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Case Rep Dermatol. 2010 Jan-Apr; 2(1): 55–59.
Published online 2010 April 27. doi:  10.1159/000313821
PMCID: PMC3004214

Lichen Sclerosus et Atrophicus with Cutaneous Distribution Simulating Lichen Planus


Lichen sclerosus (LS) et atrophicus is a disease of unknown etiology, although hereditary, endocrine, and autoimmune factors are known to be involved. While the anal and genital regions are predominantly affected, only 2.5% of patients present with extragenital lesions, particularly of the trunk, neck, and upper limbs. The possible relationship between lichen sclerosus et atrophicus and both lichen planus (LP) and localized scleroderma (morphea) has not been clearly established, although in a number of cases, several of these conditions have been found simultaneously. We report the case of a 31-year-old woman with LS lesions affecting the neck, upper back, wrist and dorsum of the feet. The unusual character of this presentation is pointed out, along with its clinical similarity to LP.

Key Words: Lichen sclerosus, Lichen planus, Skin distribution

Case Report

Lichen planus (LP) and lichen sclerosus (LS) share similar pathological and clinical features. There have been a few reported cases in the literature of the coexistence of LP and LS [1,2,3]. We report a case of LS with cutaneous distribution simulating LP.

A 31-year-old woman presented with a 1-year history of a severe pruritic eruption that initially developed on the dorsum of the feet and posteriorly also appeared on the neck, upper back and wrists (fig. (fig.1,1, fig. fig.2).2). Exploration revealed small, centrally depressed, polygonal macular lesions on the wrists and dorsum of the feet. The distribution of the lesions was bilateral and symmetrical. Moreover, multiple atrophic papules of pearly coloration, bright and 5-8 mm in size on the neck and upper back were present. There were no lesions affecting the oral mucosa, genitals, or rest of the body. Physical examination was otherwise normal. Laboratory studies including hemogram, biochemistry, antibodies against thyroid and antinuclear antibodies, and borrelia, hepatitis B and C virus serology were within normal ranges or were negative.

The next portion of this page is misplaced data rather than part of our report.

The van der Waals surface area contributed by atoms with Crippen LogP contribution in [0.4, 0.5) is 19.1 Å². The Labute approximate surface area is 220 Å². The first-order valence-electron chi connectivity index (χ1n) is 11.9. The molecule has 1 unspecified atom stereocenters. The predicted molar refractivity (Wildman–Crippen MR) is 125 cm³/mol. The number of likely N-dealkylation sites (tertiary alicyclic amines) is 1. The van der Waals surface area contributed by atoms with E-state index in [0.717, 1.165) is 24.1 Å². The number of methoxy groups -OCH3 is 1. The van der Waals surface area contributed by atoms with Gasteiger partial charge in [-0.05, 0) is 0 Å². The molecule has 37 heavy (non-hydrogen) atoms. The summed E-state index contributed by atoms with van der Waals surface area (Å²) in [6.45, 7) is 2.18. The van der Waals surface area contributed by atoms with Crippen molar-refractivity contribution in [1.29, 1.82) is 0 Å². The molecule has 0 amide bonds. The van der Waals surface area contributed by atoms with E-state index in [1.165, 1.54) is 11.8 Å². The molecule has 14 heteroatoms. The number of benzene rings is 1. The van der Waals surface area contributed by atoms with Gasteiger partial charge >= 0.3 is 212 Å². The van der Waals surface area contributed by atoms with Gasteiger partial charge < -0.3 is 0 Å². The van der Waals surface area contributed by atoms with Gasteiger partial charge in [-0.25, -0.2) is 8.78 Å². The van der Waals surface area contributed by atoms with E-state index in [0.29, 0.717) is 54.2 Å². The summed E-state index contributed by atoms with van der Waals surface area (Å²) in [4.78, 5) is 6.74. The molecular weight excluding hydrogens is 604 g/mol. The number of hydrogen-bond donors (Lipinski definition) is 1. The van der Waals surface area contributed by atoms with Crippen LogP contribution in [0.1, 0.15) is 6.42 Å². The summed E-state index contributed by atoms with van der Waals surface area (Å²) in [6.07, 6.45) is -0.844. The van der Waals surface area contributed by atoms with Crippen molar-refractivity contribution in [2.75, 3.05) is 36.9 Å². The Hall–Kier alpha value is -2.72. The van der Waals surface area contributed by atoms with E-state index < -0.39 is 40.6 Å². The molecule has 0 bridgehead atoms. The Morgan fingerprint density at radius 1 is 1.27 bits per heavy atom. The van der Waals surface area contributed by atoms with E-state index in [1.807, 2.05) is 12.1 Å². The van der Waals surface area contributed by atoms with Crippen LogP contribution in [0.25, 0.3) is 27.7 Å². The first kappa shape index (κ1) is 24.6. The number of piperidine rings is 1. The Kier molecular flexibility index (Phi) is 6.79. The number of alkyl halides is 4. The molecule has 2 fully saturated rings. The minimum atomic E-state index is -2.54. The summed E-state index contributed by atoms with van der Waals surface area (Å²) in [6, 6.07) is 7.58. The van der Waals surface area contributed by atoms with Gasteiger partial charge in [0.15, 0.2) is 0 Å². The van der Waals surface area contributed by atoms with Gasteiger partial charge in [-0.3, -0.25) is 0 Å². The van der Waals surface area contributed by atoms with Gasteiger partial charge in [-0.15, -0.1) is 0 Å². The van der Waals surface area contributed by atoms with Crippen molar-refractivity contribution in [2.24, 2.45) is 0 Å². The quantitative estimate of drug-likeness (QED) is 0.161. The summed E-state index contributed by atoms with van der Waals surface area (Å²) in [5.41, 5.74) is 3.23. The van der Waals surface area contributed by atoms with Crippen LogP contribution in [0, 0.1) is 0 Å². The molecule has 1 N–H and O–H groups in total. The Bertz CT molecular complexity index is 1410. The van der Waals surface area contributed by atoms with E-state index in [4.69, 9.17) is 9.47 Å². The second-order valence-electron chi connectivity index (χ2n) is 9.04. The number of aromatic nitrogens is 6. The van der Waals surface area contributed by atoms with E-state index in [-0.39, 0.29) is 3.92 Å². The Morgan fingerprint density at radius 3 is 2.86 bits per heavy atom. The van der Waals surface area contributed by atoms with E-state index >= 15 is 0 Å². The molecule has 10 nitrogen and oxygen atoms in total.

Fig. 1
Small polygonal papules, atrophic, located on the front of the wrists.
Fig. 2
Small polygonal papules, atrophic, located on the dorsum of the feet.

The histopathologic study of two wrist and back lesions showed an atrophic epidermis, homogenization of the upper dermis and a mid-dermal lymphocytic infiltrate, consistent with lichen sclerosus et atrophicus (fig. (fig.33).

Fig. 3
Biopsy of the left wrist plaque showed a thinned epidermis with superficial dermal collagen homogenization and a mid-dermal lymphocytic infiltrate, consistent with LS. HE. ×100.

The patient was diagnosed as LS simulating a distribution of LP, and topical corticosteroid treatment produced a clear improvement of the lesions.


LP and LS share several common features, including lymphocytic infiltration at the dermal-epidermal junction, clinical involvement of both skin and mucosa, erosive disease of mucosal surfaces, and the occasional occurrence of squamous cell carcinoma at the site of chronic, erosive mucosal lesions [1].

There are only rare reports of concurrent LP and LS, but the number of reported cases of LS with LP-like distribution is even lower [1].

Cases have been reported of simultaneous LS and localized scleroderma (morphea) in the same patient and even within the same lesion [2, 3]. Different authors have suggested that both processes (LS and LP) are part of a clinical spectrum. A parallel exists between LP/LS and graft-versus-host disease (GVHD), where in early chronic GVHD, lesions appear lichenoid, and in late chronic GVHD, sclerotic lesions predominate. The pathogenesis is immunological and is considered on the spectrum of GVHD. It is therefore tempting to speculate on the immunological relationship between LP and LS [3, 4].

In LS and LP, there is a strong dermal inflammatory infiltrate comprised of T lymphocytes. In LS, a specific T-cell response to BP180, a structural protein of the basement membrane zone, has been demonstrated. The demonstration of the presence of circulating autoantibodies to extracellular matrix protein and to basement membrane zone (BMZ) components, chiefly BP180, suggests that autoimmunity to these components might contribute to pathogenesis [5, 6]. This contrasts with LP and cutaneous LS which, for the moment, have not been shown to be associated with an autoimmune disorder.

In spite of clinical and histological similarities and possible common immunological origin, there are a few cases of concurrence of LS and LP, and LS simulating LP.

We report a new case of LS with a typical distribution of LP in a young woman.


1. Corbalán-Vélez R, Pérez-Ferriols A. Lichen sclerosus et atrophicus affecting the wrists and left ankle and clinically simulating lichen planus. Cutis. 2001;67:417–419. [PubMed]
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3. Lessani T, Gallego H, Lynch PJ. Lichen planus and lichen sclerosus overlap. Cutis. 1998;61:103–104. [PubMed]
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5. Yashar S, Han KF, Haley JC. Lichen sclerosus-lichen planus overlap in a patient with hepatitis C virus infection. Br J Dermatol. 2004;150:168–169. [PubMed]
6. Cooper SM, Ali I, Baldo M, Wojnorowska F. The association of lichen sclerosus and erosive lichen planus of the vulva with autoimmune disease: a case-control study. Arch Dermatol. 2008;144:1432–1435. [PubMed]

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